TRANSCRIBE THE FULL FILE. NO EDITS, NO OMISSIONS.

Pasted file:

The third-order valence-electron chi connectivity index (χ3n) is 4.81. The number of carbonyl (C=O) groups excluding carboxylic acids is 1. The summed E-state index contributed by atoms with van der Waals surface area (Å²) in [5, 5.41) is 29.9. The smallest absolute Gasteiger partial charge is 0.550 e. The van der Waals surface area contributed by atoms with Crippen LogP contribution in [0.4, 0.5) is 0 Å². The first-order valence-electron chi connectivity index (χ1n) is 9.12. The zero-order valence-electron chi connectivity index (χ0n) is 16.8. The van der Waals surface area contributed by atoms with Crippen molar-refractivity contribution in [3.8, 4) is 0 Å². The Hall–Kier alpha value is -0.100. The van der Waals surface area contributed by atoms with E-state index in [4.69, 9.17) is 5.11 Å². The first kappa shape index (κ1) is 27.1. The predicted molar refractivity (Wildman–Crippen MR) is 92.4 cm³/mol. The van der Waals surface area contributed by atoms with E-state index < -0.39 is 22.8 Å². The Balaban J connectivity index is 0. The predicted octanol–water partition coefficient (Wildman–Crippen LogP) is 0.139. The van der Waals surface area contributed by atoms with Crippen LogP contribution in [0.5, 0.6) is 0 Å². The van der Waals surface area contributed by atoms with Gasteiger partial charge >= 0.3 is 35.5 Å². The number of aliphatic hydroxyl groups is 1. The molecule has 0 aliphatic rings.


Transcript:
The third-order valence-electron chi connectivity index (χ3n) is 4.81. The number of carbonyl (C=O) groups excluding carboxylic acids is 1. The summed E-state index contributed by atoms with van der Waals surface area (Å²) in [5, 5.41) is 29.9. The smallest absolute Gasteiger partial charge is 0.550 e. The van der Waals surface area contributed by atoms with Crippen LogP contribution in [0.4, 0.5) is 0 Å². The first-order valence-electron chi connectivity index (χ1n) is 9.12. The zero-order valence-electron chi connectivity index (χ0n) is 16.8. The van der Waals surface area contributed by atoms with Crippen molar-refractivity contribution in [3.8, 4) is 0 Å². The Hall–Kier alpha value is -0.100. The van der Waals surface area contributed by atoms with E-state index in [4.69, 9.17) is 5.11 Å². The first kappa shape index (κ1) is 27.1. The predicted molar refractivity (Wildman–Crippen MR) is 92.4 cm³/mol. The van der Waals surface area contributed by atoms with E-state index < -0.39 is 22.8 Å². The Balaban J connectivity index is 0. The predicted octanol–water partition coefficient (Wildman–Crippen LogP) is 0.139. The van der Waals surface area contributed by atoms with Crippen LogP contribution in [0.5, 0.6) is 0 Å². The van der Waals surface area contributed by atoms with Gasteiger partial charge >= 0.3 is 35.5 Å². The number of aliphatic hydroxyl groups is 1. The molecule has 0 aliphatic rings.